Unlike most life-sustaining parts of the human body, blood is easy to lose.
One slip of the carving knife and it's flowing freely. So it's just as well we can lose quite a lot of it before suffering fatal consequences. The human adult has about 5 litres (8.8 pints) of blood and we can lose a third (almost 3 pints) and still survive. But lose 50 per cent and you'll be staring death in the face. So what is it about blood that is so essential for life?
The red blood cells, which make up around 40-45 per cent of blood, give blood its distinctive scarlet hue. More specifically, it is the iron in the protein haemoglobin that makes the cells red.
Haemoglobin takes oxygen from the lungs and exchanges it for carbon dioxide and other waste products from cells as the blood passes round the body.
At high altitudes, where the air is described as "thin", because it contains lower levels of oxygen, people need mechanisms to ensure they get sufficient oxygen. In the high Andes of South America, locals have higher concentrations of haemoglobin in their blood, making their bodies more efficient at using the oxygen that is available.
About 55 per cent of blood is made up of plasma - a pale-coloured clear liquid containing sugar, fats, proteins, hormones, vitamins and minerals such as sodium, potassium and calcium.
Plasma also carries platelets and fibrinogen, essential for the clotting process. Platelets have a sticky surface, and they clump together to form a plug, or clot, to stop bleeding, while fibrinogen makes a scab on the surface of the clot to keep germs out of the wound. Clotting disorders, such as haemophilia, result in uncontrolled bleeding, both internally and from external injuries.
Haemophilia is an inherited disorder that results from a deficiency of an essential blood protein. It is sometimes referred to as "the royal disease" because it affected many of the royal families of 19th-century Europe, including some of Queen Victoria's children.
Clotting is not always a good thing. Sometimes a clot forms inside a blood vessel and travels around the body where it can cause a heart attack if it blocks the coronary artery, or a stroke if it blocks the blood supply to the brain.
Also present in the blood are white blood cells, essential for fighting disease, producing antibodies to destroy bacteria, viruses and parasites.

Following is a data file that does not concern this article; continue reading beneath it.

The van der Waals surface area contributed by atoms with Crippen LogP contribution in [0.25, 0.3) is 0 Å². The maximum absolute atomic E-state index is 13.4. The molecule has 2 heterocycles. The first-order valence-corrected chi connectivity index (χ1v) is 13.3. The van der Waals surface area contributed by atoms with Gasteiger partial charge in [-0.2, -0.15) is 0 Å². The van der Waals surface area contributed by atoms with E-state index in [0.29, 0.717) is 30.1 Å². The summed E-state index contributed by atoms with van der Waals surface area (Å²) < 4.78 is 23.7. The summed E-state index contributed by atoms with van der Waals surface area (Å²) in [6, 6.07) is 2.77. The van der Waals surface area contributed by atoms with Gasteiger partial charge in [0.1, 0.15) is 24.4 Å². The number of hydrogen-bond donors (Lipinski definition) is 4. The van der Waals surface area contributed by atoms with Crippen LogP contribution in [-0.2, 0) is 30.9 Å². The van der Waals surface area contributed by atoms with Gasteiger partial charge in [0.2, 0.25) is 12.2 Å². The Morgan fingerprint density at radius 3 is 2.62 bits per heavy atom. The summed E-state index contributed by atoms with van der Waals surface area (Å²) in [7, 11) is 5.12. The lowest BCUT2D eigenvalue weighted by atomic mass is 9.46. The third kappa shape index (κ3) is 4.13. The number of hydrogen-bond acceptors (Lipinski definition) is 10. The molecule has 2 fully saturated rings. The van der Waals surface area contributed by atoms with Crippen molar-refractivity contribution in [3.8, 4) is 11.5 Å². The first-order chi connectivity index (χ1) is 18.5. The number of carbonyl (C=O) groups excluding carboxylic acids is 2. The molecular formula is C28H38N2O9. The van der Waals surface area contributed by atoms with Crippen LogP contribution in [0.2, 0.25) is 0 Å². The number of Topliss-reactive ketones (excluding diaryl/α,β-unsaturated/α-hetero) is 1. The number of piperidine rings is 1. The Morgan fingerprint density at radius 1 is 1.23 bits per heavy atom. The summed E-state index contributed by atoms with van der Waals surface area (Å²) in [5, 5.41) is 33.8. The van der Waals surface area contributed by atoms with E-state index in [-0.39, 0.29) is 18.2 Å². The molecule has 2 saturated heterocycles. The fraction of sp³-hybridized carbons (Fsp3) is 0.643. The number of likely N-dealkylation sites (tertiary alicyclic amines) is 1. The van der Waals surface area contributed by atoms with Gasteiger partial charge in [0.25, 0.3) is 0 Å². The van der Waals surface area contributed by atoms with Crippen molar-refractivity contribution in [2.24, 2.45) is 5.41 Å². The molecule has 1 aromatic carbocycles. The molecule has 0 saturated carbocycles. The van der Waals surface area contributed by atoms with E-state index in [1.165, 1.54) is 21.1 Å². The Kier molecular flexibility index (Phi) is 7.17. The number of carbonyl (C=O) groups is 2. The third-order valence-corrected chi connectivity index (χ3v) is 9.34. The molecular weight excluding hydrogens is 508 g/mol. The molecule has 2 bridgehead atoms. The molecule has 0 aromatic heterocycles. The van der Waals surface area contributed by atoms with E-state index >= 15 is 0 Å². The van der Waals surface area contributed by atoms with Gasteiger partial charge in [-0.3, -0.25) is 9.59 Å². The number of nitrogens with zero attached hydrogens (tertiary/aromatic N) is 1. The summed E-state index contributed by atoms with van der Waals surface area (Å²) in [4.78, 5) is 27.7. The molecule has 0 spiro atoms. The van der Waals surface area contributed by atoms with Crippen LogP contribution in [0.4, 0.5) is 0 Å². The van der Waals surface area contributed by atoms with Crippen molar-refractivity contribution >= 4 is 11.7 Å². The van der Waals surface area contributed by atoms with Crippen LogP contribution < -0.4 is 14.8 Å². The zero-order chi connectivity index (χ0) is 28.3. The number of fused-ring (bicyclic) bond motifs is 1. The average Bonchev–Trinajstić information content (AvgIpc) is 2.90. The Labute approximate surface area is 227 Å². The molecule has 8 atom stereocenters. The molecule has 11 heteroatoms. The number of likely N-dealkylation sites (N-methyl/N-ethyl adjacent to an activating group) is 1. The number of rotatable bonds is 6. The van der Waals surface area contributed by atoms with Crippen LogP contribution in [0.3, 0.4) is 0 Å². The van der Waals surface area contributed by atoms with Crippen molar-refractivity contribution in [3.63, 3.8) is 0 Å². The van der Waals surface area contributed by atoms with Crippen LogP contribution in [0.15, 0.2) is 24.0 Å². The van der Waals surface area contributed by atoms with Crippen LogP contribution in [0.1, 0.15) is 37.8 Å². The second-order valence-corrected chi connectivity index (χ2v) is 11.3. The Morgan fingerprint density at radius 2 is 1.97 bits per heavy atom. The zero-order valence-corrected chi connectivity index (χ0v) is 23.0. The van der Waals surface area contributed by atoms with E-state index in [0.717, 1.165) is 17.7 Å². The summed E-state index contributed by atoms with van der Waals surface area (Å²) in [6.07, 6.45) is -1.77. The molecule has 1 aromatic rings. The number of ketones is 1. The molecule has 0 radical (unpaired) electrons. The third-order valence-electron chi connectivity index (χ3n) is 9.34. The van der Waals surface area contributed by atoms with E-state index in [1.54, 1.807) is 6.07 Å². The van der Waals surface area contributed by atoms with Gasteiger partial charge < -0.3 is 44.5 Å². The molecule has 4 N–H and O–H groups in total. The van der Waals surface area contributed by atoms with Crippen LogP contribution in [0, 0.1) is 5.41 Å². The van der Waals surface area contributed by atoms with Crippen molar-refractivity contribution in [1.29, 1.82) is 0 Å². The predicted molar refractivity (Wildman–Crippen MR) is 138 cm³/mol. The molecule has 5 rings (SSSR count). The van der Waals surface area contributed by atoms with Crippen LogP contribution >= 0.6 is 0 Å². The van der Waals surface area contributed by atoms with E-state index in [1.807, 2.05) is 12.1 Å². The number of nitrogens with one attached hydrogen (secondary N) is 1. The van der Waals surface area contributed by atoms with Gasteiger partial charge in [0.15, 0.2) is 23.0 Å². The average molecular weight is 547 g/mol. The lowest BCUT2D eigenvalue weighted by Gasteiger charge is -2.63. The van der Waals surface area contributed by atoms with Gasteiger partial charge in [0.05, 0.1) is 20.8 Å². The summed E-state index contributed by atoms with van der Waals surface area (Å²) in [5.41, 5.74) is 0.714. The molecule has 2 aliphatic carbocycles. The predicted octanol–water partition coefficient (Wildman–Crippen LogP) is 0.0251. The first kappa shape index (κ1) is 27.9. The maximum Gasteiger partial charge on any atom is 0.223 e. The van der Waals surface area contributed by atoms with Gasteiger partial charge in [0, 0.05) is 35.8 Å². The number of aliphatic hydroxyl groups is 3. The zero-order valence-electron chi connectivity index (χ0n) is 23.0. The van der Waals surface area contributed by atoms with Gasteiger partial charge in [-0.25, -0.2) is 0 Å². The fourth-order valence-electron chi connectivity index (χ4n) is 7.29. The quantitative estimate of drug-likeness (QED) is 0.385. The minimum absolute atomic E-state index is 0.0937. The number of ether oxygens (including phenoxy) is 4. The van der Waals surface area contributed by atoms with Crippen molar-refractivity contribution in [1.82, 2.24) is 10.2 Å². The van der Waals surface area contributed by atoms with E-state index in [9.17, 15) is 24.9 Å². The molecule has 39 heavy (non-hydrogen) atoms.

White blood cells are normally only a tiny fraction of a healthy person's blood. Increased numbers of white cells can indicate the presence of infection. It could also be a sign of a disease of the blood itself, such as leukaemia.
Some diseases of the blood are inherited, for example sickle-cell anaemia.
In sickle-cell anaemia, abnormal protein present in the haemoglobin forms crystals, and these change the shape of the red blood cells, which should be round.
The distorted sickle-shaped cells block the capillaries and prevent blood from flowing normally, causing periodic painful attacks. The trait is carried on a single gene by up to one in 10 people of African or Caribbean descent, and around 6,000 people in the UK are known to have the disease itself.
Diet also affects the health of blood cells and the arteries, veins and capillaries through which they flow. Too much fat in the blood can clog up the arteries, causing an increase in blood pressure, and a lack of iron - or vitamin C to help the body to absorb it - can cause anaemia.
As well as keeping cells supplied with oxygen and bolstering the body's immune response, the blood has a role in temperature control. Muscles, for example, generate heat. The blood cells around them get hotter and as the blood circulates it transports the heat to cooler areas of the body.
If there is excess heat, such as is generated by vigorous exercise - or an anxious moment - there is a rush of blood to the capillaries near the skin, causing a blush - or a flush - as excess heat is released through the skin.